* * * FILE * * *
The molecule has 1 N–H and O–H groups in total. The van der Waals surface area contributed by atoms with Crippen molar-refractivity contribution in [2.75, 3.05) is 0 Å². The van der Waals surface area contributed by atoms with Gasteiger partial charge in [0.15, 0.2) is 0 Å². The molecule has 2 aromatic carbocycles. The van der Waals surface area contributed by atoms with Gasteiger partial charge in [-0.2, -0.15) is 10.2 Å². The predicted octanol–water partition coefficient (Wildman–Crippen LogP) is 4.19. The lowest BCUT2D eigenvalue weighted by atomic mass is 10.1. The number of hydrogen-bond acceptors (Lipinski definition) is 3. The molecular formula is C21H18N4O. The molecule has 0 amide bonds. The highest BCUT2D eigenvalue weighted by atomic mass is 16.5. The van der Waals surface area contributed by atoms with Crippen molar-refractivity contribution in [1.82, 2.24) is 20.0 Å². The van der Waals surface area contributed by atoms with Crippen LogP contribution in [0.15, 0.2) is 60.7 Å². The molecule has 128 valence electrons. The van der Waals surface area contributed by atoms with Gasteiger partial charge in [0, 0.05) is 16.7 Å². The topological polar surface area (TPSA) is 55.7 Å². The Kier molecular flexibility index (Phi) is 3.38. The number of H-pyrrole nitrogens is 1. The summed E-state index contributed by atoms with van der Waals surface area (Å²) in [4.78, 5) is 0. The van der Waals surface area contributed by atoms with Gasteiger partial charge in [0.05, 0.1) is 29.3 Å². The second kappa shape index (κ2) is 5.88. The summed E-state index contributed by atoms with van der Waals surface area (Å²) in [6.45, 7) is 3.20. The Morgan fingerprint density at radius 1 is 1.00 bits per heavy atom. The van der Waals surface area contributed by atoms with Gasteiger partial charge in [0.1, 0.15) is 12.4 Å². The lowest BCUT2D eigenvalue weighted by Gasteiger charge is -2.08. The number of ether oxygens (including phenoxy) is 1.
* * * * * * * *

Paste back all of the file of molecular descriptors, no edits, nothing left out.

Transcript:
The molecule has 1 N–H and O–H groups in total. The van der Waals surface area contributed by atoms with Crippen molar-refractivity contribution in [2.75, 3.05) is 0 Å². The van der Waals surface area contributed by atoms with Gasteiger partial charge in [0.15, 0.2) is 0 Å². The molecule has 2 aromatic carbocycles. The van der Waals surface area contributed by atoms with Gasteiger partial charge in [-0.2, -0.15) is 10.2 Å². The predicted octanol–water partition coefficient (Wildman–Crippen LogP) is 4.19. The lowest BCUT2D eigenvalue weighted by atomic mass is 10.1. The number of hydrogen-bond acceptors (Lipinski definition) is 3. The molecular formula is C21H18N4O. The molecule has 0 amide bonds. The highest BCUT2D eigenvalue weighted by atomic mass is 16.5. The van der Waals surface area contributed by atoms with Crippen molar-refractivity contribution in [1.82, 2.24) is 20.0 Å². The van der Waals surface area contributed by atoms with Crippen LogP contribution in [0.15, 0.2) is 60.7 Å². The molecule has 128 valence electrons. The van der Waals surface area contributed by atoms with Gasteiger partial charge in [0, 0.05) is 16.7 Å². The topological polar surface area (TPSA) is 55.7 Å². The Kier molecular flexibility index (Phi) is 3.38. The number of H-pyrrole nitrogens is 1. The summed E-state index contributed by atoms with van der Waals surface area (Å²) in [4.78, 5) is 0. The van der Waals surface area contributed by atoms with Gasteiger partial charge in [0.05, 0.1) is 29.3 Å². The second kappa shape index (κ2) is 5.88. The summed E-state index contributed by atoms with van der Waals surface area (Å²) in [6.45, 7) is 3.20. The Morgan fingerprint density at radius 1 is 1.00 bits per heavy atom. The van der Waals surface area contributed by atoms with Gasteiger partial charge in [0.1, 0.15) is 12.4 Å². The lowest BCUT2D eigenvalue weighted by Gasteiger charge is -2.08. The number of ether oxygens (including phenoxy) is 1.